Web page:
Pope replaces German 'bling bishop' after inquiry

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VATICAN CITY (AP) - Pope Francis on Wednesday permanently removed a German bishop from his Limburg diocese after his 31 million-euro ($43-million) new residence complex caused an uproar among the faithful.
Pope replaces German 'bling bishop' after inquiry
FILE - In this Aug. 29, 2013 file photo the Bishop of Limburg Franz-Peter Tebartz-van Elst blesses a new Kindergarten in Frankfurt, Germany. Pope Francis on Wednesday, March 26, 2014 permanently removed a German bishop from his Limburg diocese after his 31 million-euro ($43-million) new residence complex caused an uproar among the faithful. Francis had temporarily expelled Monsignor Franz-Peter Tebartz-van Elst from Limburg in October pending a church inquiry into the affair. The Vatican said Wednesday that the inquiry found that Tebartz-van Elst could no longer exercise his ministry and that Francis had accepted his resignation, which was originally offered Oct. 20. A replacement, Monsignor Manfred Grothe, currently an auxiliary bishop in Paderborn, will take over, the Vatican said, citing a statement from the diocese. It said Tebartz-van Elst would get a new job ?at the opportune time. (AP Photo/Michael Probst, Files)
FILE - In this Oct. 17, 2013 file picture people watch a part of the residence of Franz-Peter Tebartz-van Elst, Bishop, in Limburg, Germany. Pope Francis on Wednesday, March 26, 2014 permanently removed a German bishop from his Limburg diocese after his 31 million-euro ($43-million) new residence complex caused an uproar among the faithful. Francis had temporarily expelled Monsignor Franz-Peter Tebartz-van Elst from Limburg in October pending a church inquiry into the affair. The Vatican said Wednesday that the inquiry found that Tebartz-van Elst could no longer exercise his ministry and that Francis had accepted his resignation, which was originally offered Oct. 20. A replacement, Monsignor Manfred Grothe, currently an auxiliary bishop in Paderborn, will take over, the Vatican said, citing a statement from the diocese. It said Tebartz-van Elst would get a new job ?at the opportune time. (AP Photo/Frank Augstein, FILES)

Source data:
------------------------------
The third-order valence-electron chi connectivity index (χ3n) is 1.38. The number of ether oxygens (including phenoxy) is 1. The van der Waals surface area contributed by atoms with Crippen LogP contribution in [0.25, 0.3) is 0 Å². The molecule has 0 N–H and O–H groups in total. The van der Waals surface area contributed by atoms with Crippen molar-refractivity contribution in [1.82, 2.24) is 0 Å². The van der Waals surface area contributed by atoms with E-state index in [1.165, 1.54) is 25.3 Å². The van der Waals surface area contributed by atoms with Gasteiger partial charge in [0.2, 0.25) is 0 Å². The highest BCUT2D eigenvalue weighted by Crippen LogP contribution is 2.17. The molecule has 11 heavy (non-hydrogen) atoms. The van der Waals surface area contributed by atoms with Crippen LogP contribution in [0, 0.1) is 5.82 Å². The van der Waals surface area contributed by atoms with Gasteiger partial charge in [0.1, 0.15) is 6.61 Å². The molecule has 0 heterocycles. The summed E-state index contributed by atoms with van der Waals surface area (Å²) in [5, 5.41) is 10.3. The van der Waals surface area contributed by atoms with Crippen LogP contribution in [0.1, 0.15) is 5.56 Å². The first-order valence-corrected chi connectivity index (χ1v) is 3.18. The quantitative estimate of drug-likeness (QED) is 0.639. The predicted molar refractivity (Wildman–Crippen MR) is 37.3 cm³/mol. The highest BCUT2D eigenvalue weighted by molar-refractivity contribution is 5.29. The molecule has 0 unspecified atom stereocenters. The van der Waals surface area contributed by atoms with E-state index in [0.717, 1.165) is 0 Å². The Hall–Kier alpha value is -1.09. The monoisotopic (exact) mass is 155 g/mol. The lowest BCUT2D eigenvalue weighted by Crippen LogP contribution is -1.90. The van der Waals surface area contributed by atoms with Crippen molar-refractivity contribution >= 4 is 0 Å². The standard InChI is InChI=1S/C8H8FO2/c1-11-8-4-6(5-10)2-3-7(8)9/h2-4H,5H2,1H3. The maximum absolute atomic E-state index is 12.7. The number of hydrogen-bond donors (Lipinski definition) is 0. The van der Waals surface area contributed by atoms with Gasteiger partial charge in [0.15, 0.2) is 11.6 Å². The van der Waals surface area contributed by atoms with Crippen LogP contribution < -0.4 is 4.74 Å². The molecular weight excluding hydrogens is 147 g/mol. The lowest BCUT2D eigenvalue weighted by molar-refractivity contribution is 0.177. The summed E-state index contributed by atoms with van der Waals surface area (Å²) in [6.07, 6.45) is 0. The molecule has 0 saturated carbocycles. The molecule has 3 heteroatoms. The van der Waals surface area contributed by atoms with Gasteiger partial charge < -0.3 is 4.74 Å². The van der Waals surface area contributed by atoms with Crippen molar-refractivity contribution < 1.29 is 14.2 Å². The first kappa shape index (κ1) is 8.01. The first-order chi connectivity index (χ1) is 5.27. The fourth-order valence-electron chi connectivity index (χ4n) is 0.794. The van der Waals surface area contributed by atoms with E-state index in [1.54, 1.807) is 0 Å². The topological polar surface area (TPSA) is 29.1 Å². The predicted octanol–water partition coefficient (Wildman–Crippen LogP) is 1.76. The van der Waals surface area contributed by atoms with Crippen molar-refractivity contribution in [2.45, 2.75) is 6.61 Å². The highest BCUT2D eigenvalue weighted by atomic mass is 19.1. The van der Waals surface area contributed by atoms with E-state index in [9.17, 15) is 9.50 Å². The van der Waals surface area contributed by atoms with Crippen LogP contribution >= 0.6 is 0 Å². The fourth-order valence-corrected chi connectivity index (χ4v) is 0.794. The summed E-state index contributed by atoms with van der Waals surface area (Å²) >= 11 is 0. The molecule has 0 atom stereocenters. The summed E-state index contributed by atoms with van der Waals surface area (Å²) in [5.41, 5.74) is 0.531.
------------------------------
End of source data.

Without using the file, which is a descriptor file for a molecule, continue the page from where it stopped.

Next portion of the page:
FILE - In this Aug. 29, 2013 file photo the Bishop of Limburg Franz-Peter Tebartz-van Elst talks during the blessing of a new Kindergarten in Frankfurt, Germany. Pope Francis on Wednesday, March 26, 2014 permanently removed a German bishop from his Limburg diocese after his 31 million-euro ($43-million) new residence complex caused an uproar among the faithful. Francis had temporarily expelled Monsignor Franz-Peter Tebartz-van Elst from Limburg in October pending a church inquiry into the affair. The Vatican said Wednesday that the inquiry found that Tebartz-van Elst could no longer exercise his ministry and that Francis had accepted his resignation, which was originally offered Oct. 20. A replacement, Monsignor Manfred Grothe, currently an auxiliary bishop in Paderborn, will take over, the Vatican said, citing a statement from the diocese. It said Tebartz-van Elst would get a new job ?at the opportune time. (AP Photo/Michael Probst, Files)
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Francis had temporarily expelled Monsignor Franz-Peter Tebartz-van Elst from Limburg in October pending a church inquiry.

At the center of the controversy was the price tag for the construction of a new bishop's residence complex and related renovations. Tebartz-van Elst defended the expenditures, saying the bill was actually for 10 projects and there were additional costs because the buildings were under historical protection.

Germany Vatican Bishop Spending

But in a country where Martin Luther launched the Reformation five centuries ago in response to what he said were excesses and abuses within the church, the outcry was enormous. The perceived lack of financial transparency also struck a chord since a church tax in Germany brings in billions a year to the German church.

The Vatican said Wednesday that the inquiry into the renovation found that Tebartz-van Elst could no longer exercise his ministry and that Francis had accepted his resignation, which was originally offered Oct. 20.

A replacement, Monsignor Manfred Grothe, currently an auxiliary bishop in Paderborn, will take over, the Vatican said, citing a statement from the diocese.

It said Tebartz-van Elst would get a new job "at the opportune time."

It added that the pope hoped that the faithful of Limburg would accept the decision with "docility and willingness to rediscover a climate of charity and reconciliation."

While the then-head of the German bishops' conference, Archbishop Robert Zollitsch, had been particularly blunt in his criticism of the bishop, Tebartz-van Elst had his defenders in Rome, which could explain the Vatican's decision to give him a second chance with a new job.

Francis has called on his priests and bishops to be models of sobriety in a church that "is poor and is for the poor."

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